The winter cold arrives and with it the possibilities for outdoor sports are drastically reduced. But don’t despair, with the cold also comes the fun of winter sports. And among all of them, skiing is the king.

So if you’ve never been skiing before, maybe you’re thinking of taking advantage of this winter or the upcoming vacations to learn. And you are not the only one. Every year this sport is gaining more and more followers and the options and places to practice it all year round are multiplying.

Like any other sport, learning to ski has its own learning curve. But if you follow these tips, you will probably not only reduce the curve and speed up the process, but it will also be much more fun as a whole.

  1. The importance of proper ski equipment and clothing.

You may think that you are used to low temperatures or that your natural tan is the best sunscreen on the market. But when it comes to skiing, it is better to apply a good cream (there are specific ones for the mountains) and wear a good ski suit.

Special attention should be paid to gloves (wool gloves are no good here), goggles (you can’t imagine how blinding the reflection of the sun on the very white snow is) and a helmet, which is not only fashionable and available in a wide variety of models, but also a guarantee of safety.

Boots are also a fundamental element. They must be firm, but not too tight. They must fit the foot well, but above all they must be comfortable. There is no room for debate here: you can’t ski with a cousin’s borrowed boots if your size is not the same.

  1. Can I ski if I am not in shape? Necessary physical preparation

There are two answers here. The short one: yes, of course. And the long one: yes, but with a but. This is none other than the obvious: like any sport, skiing is tiring and requires a minimum of physical fitness to enjoy it.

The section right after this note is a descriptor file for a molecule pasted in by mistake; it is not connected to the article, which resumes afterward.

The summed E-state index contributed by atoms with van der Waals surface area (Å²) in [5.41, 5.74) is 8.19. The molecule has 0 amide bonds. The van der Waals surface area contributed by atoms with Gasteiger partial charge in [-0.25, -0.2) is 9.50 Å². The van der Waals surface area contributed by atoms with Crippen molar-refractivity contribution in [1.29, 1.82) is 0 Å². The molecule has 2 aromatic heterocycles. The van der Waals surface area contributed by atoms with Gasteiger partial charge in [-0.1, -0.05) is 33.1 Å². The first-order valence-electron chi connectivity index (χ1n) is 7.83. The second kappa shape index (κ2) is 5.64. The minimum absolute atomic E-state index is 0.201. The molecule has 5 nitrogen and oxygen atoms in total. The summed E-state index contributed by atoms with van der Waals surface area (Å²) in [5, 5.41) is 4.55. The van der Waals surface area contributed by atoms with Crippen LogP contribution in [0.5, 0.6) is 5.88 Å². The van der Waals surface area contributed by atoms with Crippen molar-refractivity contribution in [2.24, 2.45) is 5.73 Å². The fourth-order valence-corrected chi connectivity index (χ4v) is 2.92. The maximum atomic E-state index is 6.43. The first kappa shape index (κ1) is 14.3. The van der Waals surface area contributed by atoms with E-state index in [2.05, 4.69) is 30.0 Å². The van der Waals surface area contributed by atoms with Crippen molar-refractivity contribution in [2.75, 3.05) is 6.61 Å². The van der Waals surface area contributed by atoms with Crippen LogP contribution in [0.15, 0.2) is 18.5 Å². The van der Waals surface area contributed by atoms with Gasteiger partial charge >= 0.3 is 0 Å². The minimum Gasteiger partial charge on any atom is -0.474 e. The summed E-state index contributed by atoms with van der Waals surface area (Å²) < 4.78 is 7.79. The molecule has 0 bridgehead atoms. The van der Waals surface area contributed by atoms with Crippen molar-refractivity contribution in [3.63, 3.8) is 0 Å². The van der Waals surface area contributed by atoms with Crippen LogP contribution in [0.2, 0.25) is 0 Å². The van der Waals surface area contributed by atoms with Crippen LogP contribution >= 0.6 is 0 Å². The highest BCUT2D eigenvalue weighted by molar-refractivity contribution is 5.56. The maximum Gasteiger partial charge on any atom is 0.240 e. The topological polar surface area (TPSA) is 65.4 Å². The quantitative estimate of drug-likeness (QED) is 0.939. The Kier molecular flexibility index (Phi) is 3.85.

Skiing tires, and a lot. Being in good shape will not only make the activity easier to learn, but it will also make you enjoy it much more.

Of course, you don’t need to be a bodybuilder or an Olympic athlete to ski. Keeping in good shape is enough. If you are fond of running from time to time and support it with some bodybuilding (squats and push-ups from evening to evening) you will be in the ideal shape to practice this sport (keep in mind that the knees, for example, carry practically all the effort in this sport).

  1. Take breaks when skiing

And physical effort leads to the need for rest. Whatever your physical profile, it is advisable to take short breaks throughout your skiing day. At most every two hours. But the most advisable is to do it every hour or hour and a half.

  1. Food: What to eat when we go skiing?

This is one of the favorite points of any first-time skier: you are going to burn so many calories in your first forays into the world of skiing that you can forget about controlling your diet. The low temperature and the intensity of the effort we make when skiing can lead us to burn up to 400 kilocalories per hour.

So always have an energy bar, nuts or some chocolate on hand. Because sugar is almost as essential in the mountains as your own skis. Something that, for sweet addicts like yours truly, helps to make this sport even more addictive.

  1. Rules of the International Ski Federation (FIS)

In addition to the aforementioned helmet, the best protection for you and your physical well-being is none other than common sense. Starting on the beginner slopes is essential to have a good experience and that your first contact with skiing is not the last.

If you end up liking it and it turns out that you are skilled at sliding on snowy mountains, you will have time to go up a level, improve your technique and dare to take on more difficult slopes.

But when it comes to your first experiences on two boards (or on the snowboard) you’d better go to the beginner slopes and not want to start the house from the roof, because you might regret it.